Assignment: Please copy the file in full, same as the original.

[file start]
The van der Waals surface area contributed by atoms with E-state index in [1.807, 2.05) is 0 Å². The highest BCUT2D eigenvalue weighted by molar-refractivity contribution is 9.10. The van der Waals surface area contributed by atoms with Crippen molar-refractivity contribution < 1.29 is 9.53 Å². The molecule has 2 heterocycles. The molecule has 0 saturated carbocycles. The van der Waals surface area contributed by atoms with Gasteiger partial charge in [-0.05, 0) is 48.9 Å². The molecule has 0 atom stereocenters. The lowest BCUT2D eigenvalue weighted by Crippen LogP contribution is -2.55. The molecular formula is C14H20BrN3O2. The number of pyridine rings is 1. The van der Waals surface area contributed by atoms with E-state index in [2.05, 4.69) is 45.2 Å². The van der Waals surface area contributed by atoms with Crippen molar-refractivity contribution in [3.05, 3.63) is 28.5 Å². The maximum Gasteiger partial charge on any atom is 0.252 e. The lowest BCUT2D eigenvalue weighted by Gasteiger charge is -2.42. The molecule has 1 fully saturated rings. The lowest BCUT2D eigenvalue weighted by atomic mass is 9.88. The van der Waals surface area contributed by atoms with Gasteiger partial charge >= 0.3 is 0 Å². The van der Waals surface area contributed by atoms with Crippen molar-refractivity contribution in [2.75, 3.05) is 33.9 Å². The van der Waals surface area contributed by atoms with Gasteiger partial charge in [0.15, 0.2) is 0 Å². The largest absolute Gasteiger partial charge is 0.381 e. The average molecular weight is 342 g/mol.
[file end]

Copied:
The van der Waals surface area contributed by atoms with E-state index in [1.807, 2.05) is 0 Å². The highest BCUT2D eigenvalue weighted by molar-refractivity contribution is 9.10. The van der Waals surface area contributed by atoms with Crippen molar-refractivity contribution < 1.29 is 9.53 Å². The molecule has 2 heterocycles. The molecule has 0 saturated carbocycles. The van der Waals surface area contributed by atoms with Gasteiger partial charge in [-0.05, 0) is 48.9 Å². The molecule has 0 atom stereocenters. The lowest BCUT2D eigenvalue weighted by Crippen LogP contribution is -2.55. The molecular formula is C14H20BrN3O2. The number of pyridine rings is 1. The van der Waals surface area contributed by atoms with E-state index in [2.05, 4.69) is 45.2 Å². The van der Waals surface area contributed by atoms with Crippen molar-refractivity contribution in [3.05, 3.63) is 28.5 Å². The maximum Gasteiger partial charge on any atom is 0.252 e. The lowest BCUT2D eigenvalue weighted by Gasteiger charge is -2.42. The molecule has 1 fully saturated rings. The lowest BCUT2D eigenvalue weighted by atomic mass is 9.88. The van der Waals surface area contributed by atoms with Gasteiger partial charge >= 0.3 is 0 Å². The van der Waals surface area contributed by atoms with Crippen molar-refractivity contribution in [2.75, 3.05) is 33.9 Å². The van der Waals surface area contributed by atoms with Gasteiger partial charge in [0.15, 0.2) is 0 Å². The largest absolute Gasteiger partial charge is 0.381 e. The average molecular weight is 342 g/mol.